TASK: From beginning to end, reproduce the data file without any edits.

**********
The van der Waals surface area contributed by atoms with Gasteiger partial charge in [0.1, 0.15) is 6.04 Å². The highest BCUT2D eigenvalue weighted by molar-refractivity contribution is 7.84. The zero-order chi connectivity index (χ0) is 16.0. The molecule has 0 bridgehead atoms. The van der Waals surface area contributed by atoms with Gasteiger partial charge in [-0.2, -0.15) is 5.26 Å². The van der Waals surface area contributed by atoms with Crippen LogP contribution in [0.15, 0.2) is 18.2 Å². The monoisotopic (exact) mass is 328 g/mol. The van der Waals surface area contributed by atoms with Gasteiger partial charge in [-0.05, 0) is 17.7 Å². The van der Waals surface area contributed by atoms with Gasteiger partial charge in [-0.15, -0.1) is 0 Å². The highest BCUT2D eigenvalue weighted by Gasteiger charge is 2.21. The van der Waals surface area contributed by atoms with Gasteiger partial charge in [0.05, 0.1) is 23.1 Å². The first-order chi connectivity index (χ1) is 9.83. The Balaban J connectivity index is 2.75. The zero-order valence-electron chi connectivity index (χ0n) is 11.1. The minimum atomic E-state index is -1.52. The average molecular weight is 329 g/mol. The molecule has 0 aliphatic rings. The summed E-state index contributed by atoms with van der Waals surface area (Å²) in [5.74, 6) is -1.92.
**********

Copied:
The van der Waals surface area contributed by atoms with Gasteiger partial charge in [0.1, 0.15) is 6.04 Å². The highest BCUT2D eigenvalue weighted by molar-refractivity contribution is 7.84. The zero-order chi connectivity index (χ0) is 16.0. The molecule has 0 bridgehead atoms. The van der Waals surface area contributed by atoms with Gasteiger partial charge in [-0.2, -0.15) is 5.26 Å². The van der Waals surface area contributed by atoms with Crippen LogP contribution in [0.15, 0.2) is 18.2 Å². The monoisotopic (exact) mass is 328 g/mol. The van der Waals surface area contributed by atoms with Gasteiger partial charge in [-0.05, 0) is 17.7 Å². The van der Waals surface area contributed by atoms with Gasteiger partial charge in [-0.15, -0.1) is 0 Å². The highest BCUT2D eigenvalue weighted by Gasteiger charge is 2.21. The van der Waals surface area contributed by atoms with Gasteiger partial charge in [0.05, 0.1) is 23.1 Å². The first-order chi connectivity index (χ1) is 9.83. The Balaban J connectivity index is 2.75. The zero-order valence-electron chi connectivity index (χ0n) is 11.1. The minimum atomic E-state index is -1.52. The average molecular weight is 329 g/mol. The molecule has 0 aliphatic rings. The summed E-state index contributed by atoms with van der Waals surface area (Å²) in [5.74, 6) is -1.92.